My first reaction to this was: Give me a break! My second (more rational) reaction was: Hmmm...I wonder if I could get my mother-in-law to do this?

In interacting with other moms my own age, I've learned a few golden rules of Italian mamma-hood.

1. Sweating is bad.
My daughter took a gym class a few years ago, where the kids would run around, get a little sweaty, and then the moms would pick them up. When I came to get my daughter, I'd greet her, ask what games they played, and take her home. Big faux pas. Little did I know that I was supposed to go to the locker room, feel her sweaty forehead, make a tsk tsk sound with my tongue and shake my head while I say: "Sei tutto sudata," which means "You're all sweaty." Then I was supposed to change her undershirt, put on a fresh shirt over that, comment again about how sweaty she was, whip out the hair dryer and dry her sweaty bangs. Then, and only then, could I take her home. This rule leads us to the next one:

2. No sweating allowed if there's any sort of breeze or draft whatsoever.
Here's my line of thinking: If it's hot outside and you're sweaty, it's nice when a breeze comes along to cool you off. Here in Italy, however, this leads to instant pneumonia. Italian bambini wear undershirts even in the summer, in case they sweat. Huh? you might say, Wouldn't the fact that they're wearing an extra shirt make them sweat even more? Correct. But the thinking here is that if your child sweats, the first line of pneumonia defense is the undershirt. You see, a breeze would blow against the dry outer shirt, while the undershirt would absorb the sweat. Then, in a practiced 3-second maneuver, your mother would change your undershirt so the process can start all over again.

3. Your child may starve if not fed every few hours.
If my 5-year-old is not eating her pasta, my mother-in-law will pick up the fork and offer to feed her. If a toddler refuses his snack, his mother (or grandmother--same difference) will chase him around the house, plying him with other snack options. When I used to tell my mom I was hungry right before dinner time, she'd say, "You're supposed to be hungry--it's almost dinner time." When I used to pick up my daughter from gym class, at 5:45 and she told me she was hungry, another mother would overhear and offer her a cookie.

I scoffed at these rules--surely I'd never become an Italian mamma. But then I started sending my kids to school in undershirts even when it was warm outside...I mean, what would the teachers think of my undershirt-less children? What if the other mothers caught on that my children were actually sweating at recess time without the pneumonia blocker? And if my kids announce their hunger in public right before dinner time, I've been known to concede the occasional cookie. I'm just doing it for appearance's sake, I'd tell myself. So the other mothers wouldn't call social services on me.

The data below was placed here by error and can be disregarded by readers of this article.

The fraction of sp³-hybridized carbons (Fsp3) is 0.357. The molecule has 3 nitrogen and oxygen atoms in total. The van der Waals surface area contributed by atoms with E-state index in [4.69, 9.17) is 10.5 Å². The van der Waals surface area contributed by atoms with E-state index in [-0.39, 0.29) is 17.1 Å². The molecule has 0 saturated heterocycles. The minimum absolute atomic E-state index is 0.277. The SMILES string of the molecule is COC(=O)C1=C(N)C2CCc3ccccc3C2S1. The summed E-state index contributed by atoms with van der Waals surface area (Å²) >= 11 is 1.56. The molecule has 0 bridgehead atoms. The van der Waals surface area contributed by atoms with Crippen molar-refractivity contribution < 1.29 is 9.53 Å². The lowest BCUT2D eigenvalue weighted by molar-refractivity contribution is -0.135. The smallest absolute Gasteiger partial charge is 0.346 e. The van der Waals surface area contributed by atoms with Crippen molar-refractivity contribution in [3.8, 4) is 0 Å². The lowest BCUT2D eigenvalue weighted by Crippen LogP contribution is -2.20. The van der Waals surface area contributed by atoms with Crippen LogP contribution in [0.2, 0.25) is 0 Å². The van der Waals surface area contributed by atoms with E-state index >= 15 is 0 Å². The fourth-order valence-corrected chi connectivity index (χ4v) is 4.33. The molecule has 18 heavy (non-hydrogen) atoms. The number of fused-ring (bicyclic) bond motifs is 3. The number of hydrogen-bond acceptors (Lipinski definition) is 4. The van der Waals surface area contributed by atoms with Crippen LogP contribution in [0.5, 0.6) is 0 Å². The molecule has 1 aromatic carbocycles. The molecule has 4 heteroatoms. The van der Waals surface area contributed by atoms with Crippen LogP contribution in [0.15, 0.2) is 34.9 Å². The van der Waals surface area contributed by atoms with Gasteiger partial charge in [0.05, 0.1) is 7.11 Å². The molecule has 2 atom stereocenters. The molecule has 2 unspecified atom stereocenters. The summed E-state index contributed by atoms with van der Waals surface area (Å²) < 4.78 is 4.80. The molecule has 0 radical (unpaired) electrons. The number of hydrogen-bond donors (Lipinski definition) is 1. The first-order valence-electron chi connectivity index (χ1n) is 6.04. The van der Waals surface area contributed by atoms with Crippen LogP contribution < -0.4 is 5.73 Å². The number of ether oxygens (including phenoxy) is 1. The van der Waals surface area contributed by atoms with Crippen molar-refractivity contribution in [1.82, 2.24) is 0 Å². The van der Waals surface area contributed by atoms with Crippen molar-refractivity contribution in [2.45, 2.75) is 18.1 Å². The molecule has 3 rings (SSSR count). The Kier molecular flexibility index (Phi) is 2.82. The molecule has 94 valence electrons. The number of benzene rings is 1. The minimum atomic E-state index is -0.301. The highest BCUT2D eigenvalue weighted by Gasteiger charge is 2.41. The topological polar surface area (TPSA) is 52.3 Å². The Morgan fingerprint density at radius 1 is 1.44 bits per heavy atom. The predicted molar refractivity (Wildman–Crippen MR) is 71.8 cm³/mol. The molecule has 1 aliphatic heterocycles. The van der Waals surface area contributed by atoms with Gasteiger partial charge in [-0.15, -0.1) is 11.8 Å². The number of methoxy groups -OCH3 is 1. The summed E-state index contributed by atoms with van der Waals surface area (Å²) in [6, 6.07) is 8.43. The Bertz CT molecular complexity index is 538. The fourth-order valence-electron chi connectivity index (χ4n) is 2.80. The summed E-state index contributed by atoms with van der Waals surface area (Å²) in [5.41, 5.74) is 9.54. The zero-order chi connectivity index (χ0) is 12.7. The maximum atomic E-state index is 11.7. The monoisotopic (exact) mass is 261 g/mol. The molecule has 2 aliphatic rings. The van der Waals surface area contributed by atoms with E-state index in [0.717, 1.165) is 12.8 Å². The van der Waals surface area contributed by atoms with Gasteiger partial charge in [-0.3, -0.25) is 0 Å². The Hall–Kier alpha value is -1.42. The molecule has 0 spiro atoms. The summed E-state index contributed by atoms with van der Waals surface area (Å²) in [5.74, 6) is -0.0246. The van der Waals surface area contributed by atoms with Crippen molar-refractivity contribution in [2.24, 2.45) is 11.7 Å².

And then my parents came to visit last year. We were outside our apartment with no Italians in sight, when I told my girls to go in and get a sweater. My mom looked at me like I was from another planet. "But Natalie," she said. "It's 75 degrees outside."

Eep. She was right. I'd told my daughters to put on a sweater because a slight breeze was blowing. Argh! Although I'm not a full-fledged Italian mamma, I'm not a 100% American mom anymore, either. I am somewhere in between.

But once my kids are grown, they're doing their own laundry...

Friday, May 11, 2007

One strike, and...the kids are home

Here's a photo of my daughter's school (the burnt-orange-colored building). When this photo was taken, students were inside--some walking the halls, some at their desks, some probably throwing the odd spitball or two. Teachers were teaching. And disciplining. And perhaps dodging spitballs.

But not today.

Today there's a scioppero. If you've lived in Italy, you're nodding your head right now saying, "Ah, another scioppero."

Scioppero means strike, and they are regular occurances here. Train workers go on strike. Nurses go on strike. Everyone and his brother goes on strike. And, of course, teachers go on strike.

Strikes are always announced ahead of time, both in the newpapers, on television and websites. So if you want to take the train to Rome on Monday, you check the Italian railway website Monday morning to make sure your train is still running. And if it's not? Well, then, you go to Rome on Tuesday. Pazienza (patience), as the Italians would say.

However, we did not realize that today was a teacher strike day until we got to school with the kids. Apparently, a notice had been posted in the school foyer, which we didn't see yesterday. This is perhaps due to the fact that the notice was tacked to a bulletin board along with 15,000 other notices for various summer programs.